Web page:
Djokovic Leads Other Seeds
Six-time Miami Open champion Novak Djokovic will be looking to prove fit this week as he slots in at #9. The Serb lost in Indian Wells last week in his opener, falling to Taro Daniel in three sets. The good news is that Djokovic is reportedly pain free in his elbow, but he’s certainly looking rusty and nervy – to be expected with just a handful of matches played in the last nine months. Tomas Berdych is seeded 10th and carries in an impressive streak to Miami. The Czech has made the quarters or better here every year since 2013.
Other seeds to watch this week include Nick Kyrgios. The 17th seed was forced to withdraw from Indian Wells last week with his right elbow still bothering him. It remains to be seen how healthy the Aussie is heading into this tournament. When healthy, he’s been a factor here with two straight semifinal runs in 2016 and 2017. Hyeon Chung is in at #19 in Miami. The South Korean is only 1-3 in his career here, but certainly is playing his best tennis again. He’ll be one to watch. Milos Raonic is seeded 20th and off his best result in eight months. Where his game is really at though is another question with Del Potro dismantling him easily in the semis last week.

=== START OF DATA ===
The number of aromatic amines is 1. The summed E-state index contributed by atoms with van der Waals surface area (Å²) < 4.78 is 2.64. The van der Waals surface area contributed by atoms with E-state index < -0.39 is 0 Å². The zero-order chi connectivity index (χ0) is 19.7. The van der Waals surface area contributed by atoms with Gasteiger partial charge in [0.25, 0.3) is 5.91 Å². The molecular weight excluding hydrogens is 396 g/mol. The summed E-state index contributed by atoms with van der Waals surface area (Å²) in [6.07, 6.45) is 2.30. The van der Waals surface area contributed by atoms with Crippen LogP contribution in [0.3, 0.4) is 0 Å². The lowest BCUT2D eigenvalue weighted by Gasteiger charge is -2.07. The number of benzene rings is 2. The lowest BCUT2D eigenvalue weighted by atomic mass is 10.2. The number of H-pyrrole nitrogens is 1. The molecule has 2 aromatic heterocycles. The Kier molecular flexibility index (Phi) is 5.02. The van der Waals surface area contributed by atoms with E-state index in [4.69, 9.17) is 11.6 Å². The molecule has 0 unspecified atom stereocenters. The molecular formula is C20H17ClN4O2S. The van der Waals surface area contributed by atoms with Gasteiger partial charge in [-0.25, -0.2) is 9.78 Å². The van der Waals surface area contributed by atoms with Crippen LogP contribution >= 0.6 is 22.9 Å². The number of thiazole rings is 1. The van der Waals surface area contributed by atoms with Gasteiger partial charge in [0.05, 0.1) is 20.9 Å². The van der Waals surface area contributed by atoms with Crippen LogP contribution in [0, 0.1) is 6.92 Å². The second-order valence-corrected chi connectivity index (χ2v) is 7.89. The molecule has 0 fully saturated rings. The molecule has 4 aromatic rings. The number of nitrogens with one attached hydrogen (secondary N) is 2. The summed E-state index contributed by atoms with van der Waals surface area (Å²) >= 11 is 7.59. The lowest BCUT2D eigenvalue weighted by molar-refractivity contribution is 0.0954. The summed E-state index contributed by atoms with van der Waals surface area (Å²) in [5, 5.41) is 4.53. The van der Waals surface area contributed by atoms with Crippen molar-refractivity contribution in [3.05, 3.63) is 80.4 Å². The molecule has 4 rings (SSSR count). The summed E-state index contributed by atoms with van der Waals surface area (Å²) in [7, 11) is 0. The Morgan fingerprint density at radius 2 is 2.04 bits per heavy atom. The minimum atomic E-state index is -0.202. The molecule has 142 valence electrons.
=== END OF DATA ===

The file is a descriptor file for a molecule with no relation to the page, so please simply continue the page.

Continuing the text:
The 26th seed is Kei Nishikori, who was a late withdrawal last week in California due to illness. e made the final in Miami in 2016 and will certainly be looking to elevate his level this week. Surprise Indian Wells semifinalist Borna Coric is in at #29. The Croat has a chance to build some major and unexpected momentum this week. Coric is 7-3 in his last ten matches. The ever-dangerous vet Fernando Verdasco slips in as the 30th seed this week. He’s a two-time quarterfinalist in Miami and he’s knocked off two top ten players this year. The Spaniard very likely could scare someone again this week.
Every week, we take a look at the seeds who could be in peril of losing their openers. The players capable of beating them, I call the Eliminati. Miami has been a blood bath for seeds in their openers in recent years. Last year, 14 seeds fell in their first matches – including a pair of top ten seeds. At least one top ten seed has fallen in Miami in each of the last three seasons. Overall from 2014-2017, at least eight seeds have been taken down in their openers each year.